‘Big Brother Canada 4’ finale review: Watching the internet burn

BB CanadaBig Brother” is, at least structurally, a game of competitions. We may say that it is about strategy, and in some ways it is. The people who are adored the most by fans are the ones who can win be manipulation, lying, scheming, and entertaining with their strokes of genius. Otherwise, this is akin to watching old reruns of “Double Dare.”

Well, tonight, we watched a two-hour edition of “Double Dare.” We want to try to stray from hyperbole thanks to frustration in the moment, but we feel like Kelsey and Nick / Phil are, strategically, the worst final two in the history of “Big Brother Canada.” Not only that, but they are arguably the worst final two in the history of the North American game. Maybe “Big Brother 9” was worse? That’s our blind spot; maybe Maggie from “Big Brother 6” is not particularly well-liked, but she was an excellent puppetmaster.

The brothers and Kelsey’s games both benefited heavily from twists. In the case of the latter, she was able to come into the game after being evicted, using knowledge of Mitch in order to evict the game’s biggest threat. In the case for the former, they were gift-wrapped their first Head of Household because Canada let two people take part in a game of chance. (The majority of the public seemingly voted for Nikki.) Other than Kelsey with Mitch, neither was the engine for many strategic moves at all this season. They just won competitions at the right times. Kelsey won her way to the final two and evicted Tim in the process. In some way, you could say Tim also benefited from a twist in that he arrived a week late; yet, he hadn’t gotten to watch any feeds, and in some ways it made him more of an outsider and caused his road to be harder.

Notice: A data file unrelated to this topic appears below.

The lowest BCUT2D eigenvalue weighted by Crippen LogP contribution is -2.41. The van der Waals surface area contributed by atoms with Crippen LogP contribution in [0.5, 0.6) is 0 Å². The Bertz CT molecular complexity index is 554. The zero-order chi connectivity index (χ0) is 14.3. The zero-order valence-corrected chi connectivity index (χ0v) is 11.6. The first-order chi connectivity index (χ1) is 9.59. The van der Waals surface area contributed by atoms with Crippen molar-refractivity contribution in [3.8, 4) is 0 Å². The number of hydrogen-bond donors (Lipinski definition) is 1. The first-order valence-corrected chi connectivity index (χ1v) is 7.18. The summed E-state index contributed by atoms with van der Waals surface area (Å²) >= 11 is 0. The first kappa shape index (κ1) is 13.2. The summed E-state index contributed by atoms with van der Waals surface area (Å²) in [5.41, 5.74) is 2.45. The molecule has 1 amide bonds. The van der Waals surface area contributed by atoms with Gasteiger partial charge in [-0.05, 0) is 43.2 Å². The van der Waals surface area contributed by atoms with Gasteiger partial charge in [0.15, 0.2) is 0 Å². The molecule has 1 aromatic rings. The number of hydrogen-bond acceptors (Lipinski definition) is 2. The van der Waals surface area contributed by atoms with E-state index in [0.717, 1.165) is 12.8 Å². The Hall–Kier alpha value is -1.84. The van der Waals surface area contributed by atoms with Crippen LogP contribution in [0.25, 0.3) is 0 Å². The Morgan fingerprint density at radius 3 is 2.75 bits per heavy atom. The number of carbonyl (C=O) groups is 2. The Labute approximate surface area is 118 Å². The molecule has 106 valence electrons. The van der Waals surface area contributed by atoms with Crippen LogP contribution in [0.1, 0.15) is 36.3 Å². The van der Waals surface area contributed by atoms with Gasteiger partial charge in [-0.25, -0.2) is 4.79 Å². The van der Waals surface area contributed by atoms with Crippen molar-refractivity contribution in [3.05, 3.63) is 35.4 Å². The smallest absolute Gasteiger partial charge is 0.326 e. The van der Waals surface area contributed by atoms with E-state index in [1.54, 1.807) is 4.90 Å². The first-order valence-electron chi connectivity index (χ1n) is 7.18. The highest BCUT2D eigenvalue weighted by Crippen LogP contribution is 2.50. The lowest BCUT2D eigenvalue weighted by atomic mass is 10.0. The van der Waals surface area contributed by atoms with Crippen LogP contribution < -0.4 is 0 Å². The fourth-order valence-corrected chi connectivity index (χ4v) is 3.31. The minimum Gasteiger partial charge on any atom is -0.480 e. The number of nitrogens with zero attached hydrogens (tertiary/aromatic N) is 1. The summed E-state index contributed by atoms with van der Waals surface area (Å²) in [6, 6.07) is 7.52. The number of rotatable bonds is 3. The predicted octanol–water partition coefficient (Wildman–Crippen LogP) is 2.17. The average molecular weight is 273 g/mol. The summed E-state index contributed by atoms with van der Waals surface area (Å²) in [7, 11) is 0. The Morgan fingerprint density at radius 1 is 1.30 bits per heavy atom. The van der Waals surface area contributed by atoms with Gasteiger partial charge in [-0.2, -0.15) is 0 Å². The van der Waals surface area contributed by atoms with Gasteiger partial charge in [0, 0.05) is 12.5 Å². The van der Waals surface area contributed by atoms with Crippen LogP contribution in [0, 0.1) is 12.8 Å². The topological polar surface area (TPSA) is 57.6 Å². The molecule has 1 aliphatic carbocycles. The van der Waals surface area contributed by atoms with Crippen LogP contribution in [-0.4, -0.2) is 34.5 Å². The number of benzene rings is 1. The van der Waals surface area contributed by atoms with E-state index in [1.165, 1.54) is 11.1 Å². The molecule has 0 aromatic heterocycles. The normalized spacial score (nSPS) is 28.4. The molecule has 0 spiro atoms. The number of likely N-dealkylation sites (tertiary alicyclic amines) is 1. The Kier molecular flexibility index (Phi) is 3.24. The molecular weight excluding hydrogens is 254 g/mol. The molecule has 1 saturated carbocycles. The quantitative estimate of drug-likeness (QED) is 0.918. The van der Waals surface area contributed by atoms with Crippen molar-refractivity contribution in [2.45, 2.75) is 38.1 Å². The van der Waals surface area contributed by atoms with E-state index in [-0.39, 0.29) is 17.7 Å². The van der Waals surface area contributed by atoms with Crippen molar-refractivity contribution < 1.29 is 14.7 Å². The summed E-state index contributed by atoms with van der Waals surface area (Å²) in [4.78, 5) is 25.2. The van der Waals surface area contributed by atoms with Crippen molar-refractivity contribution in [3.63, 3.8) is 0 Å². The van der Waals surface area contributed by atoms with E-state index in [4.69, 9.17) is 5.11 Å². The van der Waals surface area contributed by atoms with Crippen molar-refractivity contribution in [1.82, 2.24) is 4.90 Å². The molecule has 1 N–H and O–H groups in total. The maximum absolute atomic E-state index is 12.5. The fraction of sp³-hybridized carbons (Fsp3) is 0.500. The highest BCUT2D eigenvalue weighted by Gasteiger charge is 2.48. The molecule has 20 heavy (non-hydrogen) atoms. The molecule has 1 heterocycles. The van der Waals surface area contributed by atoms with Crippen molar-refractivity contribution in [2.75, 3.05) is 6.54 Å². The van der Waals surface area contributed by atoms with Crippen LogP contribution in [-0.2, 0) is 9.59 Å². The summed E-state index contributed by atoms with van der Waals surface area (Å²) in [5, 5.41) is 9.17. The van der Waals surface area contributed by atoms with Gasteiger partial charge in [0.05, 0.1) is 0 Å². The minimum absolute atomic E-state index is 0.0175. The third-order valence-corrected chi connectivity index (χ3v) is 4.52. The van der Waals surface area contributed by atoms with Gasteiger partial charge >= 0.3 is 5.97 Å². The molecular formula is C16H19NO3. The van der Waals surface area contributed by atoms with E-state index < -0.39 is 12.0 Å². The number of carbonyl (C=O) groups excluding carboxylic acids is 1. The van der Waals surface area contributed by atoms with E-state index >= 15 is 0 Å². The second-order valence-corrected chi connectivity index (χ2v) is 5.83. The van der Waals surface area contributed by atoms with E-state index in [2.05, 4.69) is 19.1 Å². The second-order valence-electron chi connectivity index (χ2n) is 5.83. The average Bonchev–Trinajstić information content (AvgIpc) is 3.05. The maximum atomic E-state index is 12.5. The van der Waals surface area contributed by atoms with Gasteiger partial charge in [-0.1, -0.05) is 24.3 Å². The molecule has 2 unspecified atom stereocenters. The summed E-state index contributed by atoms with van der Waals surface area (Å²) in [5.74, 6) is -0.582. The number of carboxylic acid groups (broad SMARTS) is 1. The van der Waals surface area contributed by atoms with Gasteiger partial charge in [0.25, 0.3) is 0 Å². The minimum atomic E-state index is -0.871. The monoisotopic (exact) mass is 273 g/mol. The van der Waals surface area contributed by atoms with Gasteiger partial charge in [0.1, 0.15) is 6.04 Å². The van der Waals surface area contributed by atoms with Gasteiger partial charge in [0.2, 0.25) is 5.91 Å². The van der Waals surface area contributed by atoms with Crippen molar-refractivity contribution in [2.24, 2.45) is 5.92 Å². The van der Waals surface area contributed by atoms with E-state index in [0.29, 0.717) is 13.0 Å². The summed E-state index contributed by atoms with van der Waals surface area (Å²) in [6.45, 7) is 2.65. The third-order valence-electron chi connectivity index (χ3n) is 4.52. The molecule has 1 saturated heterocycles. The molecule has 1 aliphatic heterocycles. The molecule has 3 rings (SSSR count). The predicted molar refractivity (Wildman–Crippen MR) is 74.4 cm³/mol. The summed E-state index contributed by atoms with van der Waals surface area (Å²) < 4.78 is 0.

(Sidebar: While we love Tim as a character, the fact that the guy gave up in the second half of the final HoH really knocks him down a few pegs on the list of greatest players ever.)

Now, the jury vote … really? The brothers are your victors?! They got the lion’s share of the votes, which is shocking given that they at one point tried to put themselves on the block. Also, most of the jurors seemed to think they were full of it based on what we’ve seen. The shade Joel through was GLORIOUS.

So Nick and Phil are your winners, and it’s hard to say a whole lot more about the finale with such an unsatisfying end in terms of narrative. You can’t say that the boys are terrible winners when it comes to competition wins, as they dominated much of that late in the game. Also, at least they weren’t previously evicted, so they won the game while being in the house the entire season. Yet, they were the beneficiaries of some lucky plays, and for many viewers, we know there was frustration over what was at times a feeling of self-entitlement about their own honor and integrity versus that of everyone else.

And now, our watch (or we should say, our watching) has ended. We’ll be back tomorrow to cover the finale further with interviews of all of the final four, plus also Nikki (who we didn’t get a chance to speak with after her eviction), Joel, and Mitch. You’ll be able to check all of those out over at the link here.

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